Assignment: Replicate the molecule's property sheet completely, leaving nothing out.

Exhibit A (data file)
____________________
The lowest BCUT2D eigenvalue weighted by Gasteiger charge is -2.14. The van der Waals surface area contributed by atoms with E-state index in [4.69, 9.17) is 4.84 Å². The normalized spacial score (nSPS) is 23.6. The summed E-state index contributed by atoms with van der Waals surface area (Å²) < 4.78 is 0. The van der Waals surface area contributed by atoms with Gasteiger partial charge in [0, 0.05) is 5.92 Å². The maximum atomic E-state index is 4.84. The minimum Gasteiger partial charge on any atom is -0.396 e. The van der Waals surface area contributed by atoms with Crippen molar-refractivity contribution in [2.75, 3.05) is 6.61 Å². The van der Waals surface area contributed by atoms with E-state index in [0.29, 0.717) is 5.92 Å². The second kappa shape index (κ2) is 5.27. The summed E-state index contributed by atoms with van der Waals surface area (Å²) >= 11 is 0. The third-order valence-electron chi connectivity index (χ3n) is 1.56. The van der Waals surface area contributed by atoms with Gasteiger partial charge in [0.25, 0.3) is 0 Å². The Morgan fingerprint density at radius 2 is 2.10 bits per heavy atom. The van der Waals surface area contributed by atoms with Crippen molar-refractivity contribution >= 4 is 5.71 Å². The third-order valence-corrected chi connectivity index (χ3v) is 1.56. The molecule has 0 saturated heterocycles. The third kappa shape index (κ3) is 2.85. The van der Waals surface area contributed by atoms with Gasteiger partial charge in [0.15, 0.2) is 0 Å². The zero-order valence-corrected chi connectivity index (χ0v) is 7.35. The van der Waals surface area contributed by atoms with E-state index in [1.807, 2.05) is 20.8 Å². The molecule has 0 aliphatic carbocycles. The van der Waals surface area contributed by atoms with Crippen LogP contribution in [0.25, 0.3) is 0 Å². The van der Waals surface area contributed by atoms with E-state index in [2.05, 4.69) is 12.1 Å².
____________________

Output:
The lowest BCUT2D eigenvalue weighted by Gasteiger charge is -2.14. The van der Waals surface area contributed by atoms with E-state index in [4.69, 9.17) is 4.84 Å². The normalized spacial score (nSPS) is 23.6. The summed E-state index contributed by atoms with van der Waals surface area (Å²) < 4.78 is 0. The van der Waals surface area contributed by atoms with Gasteiger partial charge in [0, 0.05) is 5.92 Å². The maximum atomic E-state index is 4.84. The minimum Gasteiger partial charge on any atom is -0.396 e. The van der Waals surface area contributed by atoms with Crippen molar-refractivity contribution in [2.75, 3.05) is 6.61 Å². The van der Waals surface area contributed by atoms with E-state index in [0.29, 0.717) is 5.92 Å². The second kappa shape index (κ2) is 5.27. The summed E-state index contributed by atoms with van der Waals surface area (Å²) >= 11 is 0. The third-order valence-electron chi connectivity index (χ3n) is 1.56. The van der Waals surface area contributed by atoms with Gasteiger partial charge in [0.25, 0.3) is 0 Å². The Morgan fingerprint density at radius 2 is 2.10 bits per heavy atom. The van der Waals surface area contributed by atoms with Crippen molar-refractivity contribution >= 4 is 5.71 Å². The third-order valence-corrected chi connectivity index (χ3v) is 1.56. The molecule has 0 saturated heterocycles. The third kappa shape index (κ3) is 2.85. The van der Waals surface area contributed by atoms with Gasteiger partial charge in [0.15, 0.2) is 0 Å². The zero-order valence-corrected chi connectivity index (χ0v) is 7.35. The van der Waals surface area contributed by atoms with E-state index in [1.807, 2.05) is 20.8 Å². The molecule has 0 aliphatic carbocycles. The van der Waals surface area contributed by atoms with Crippen LogP contribution in [0.25, 0.3) is 0 Å². The van der Waals surface area contributed by atoms with E-state index in [2.05, 4.69) is 12.1 Å².